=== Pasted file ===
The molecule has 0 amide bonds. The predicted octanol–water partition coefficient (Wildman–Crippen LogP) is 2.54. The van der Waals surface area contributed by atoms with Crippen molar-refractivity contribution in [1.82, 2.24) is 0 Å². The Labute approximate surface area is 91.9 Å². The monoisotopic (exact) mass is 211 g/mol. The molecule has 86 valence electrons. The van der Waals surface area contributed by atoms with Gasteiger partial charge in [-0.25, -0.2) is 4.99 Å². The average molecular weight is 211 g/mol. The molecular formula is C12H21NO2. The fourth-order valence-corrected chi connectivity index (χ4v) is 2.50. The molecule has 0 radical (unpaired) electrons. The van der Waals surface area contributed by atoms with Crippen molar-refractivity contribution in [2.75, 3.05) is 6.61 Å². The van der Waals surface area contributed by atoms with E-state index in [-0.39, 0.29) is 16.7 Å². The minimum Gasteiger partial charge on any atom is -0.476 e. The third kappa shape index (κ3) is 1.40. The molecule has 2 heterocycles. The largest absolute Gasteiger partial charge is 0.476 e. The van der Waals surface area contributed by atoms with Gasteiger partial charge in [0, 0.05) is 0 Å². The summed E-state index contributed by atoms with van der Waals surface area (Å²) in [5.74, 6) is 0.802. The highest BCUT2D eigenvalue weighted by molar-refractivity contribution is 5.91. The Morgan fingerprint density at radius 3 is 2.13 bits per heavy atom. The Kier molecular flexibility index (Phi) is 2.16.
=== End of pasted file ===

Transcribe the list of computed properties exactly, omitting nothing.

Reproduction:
The molecule has 0 amide bonds. The predicted octanol–water partition coefficient (Wildman–Crippen LogP) is 2.54. The van der Waals surface area contributed by atoms with Crippen molar-refractivity contribution in [1.82, 2.24) is 0 Å². The Labute approximate surface area is 91.9 Å². The monoisotopic (exact) mass is 211 g/mol. The molecule has 86 valence electrons. The van der Waals surface area contributed by atoms with Gasteiger partial charge in [-0.25, -0.2) is 4.99 Å². The average molecular weight is 211 g/mol. The molecular formula is C12H21NO2. The fourth-order valence-corrected chi connectivity index (χ4v) is 2.50. The molecule has 0 radical (unpaired) electrons. The van der Waals surface area contributed by atoms with Crippen molar-refractivity contribution in [2.75, 3.05) is 6.61 Å². The van der Waals surface area contributed by atoms with E-state index in [-0.39, 0.29) is 16.7 Å². The minimum Gasteiger partial charge on any atom is -0.476 e. The third kappa shape index (κ3) is 1.40. The molecule has 2 heterocycles. The largest absolute Gasteiger partial charge is 0.476 e. The van der Waals surface area contributed by atoms with Gasteiger partial charge in [0, 0.05) is 0 Å². The summed E-state index contributed by atoms with van der Waals surface area (Å²) in [5.74, 6) is 0.802. The highest BCUT2D eigenvalue weighted by molar-refractivity contribution is 5.91. The Morgan fingerprint density at radius 3 is 2.13 bits per heavy atom. The Kier molecular flexibility index (Phi) is 2.16.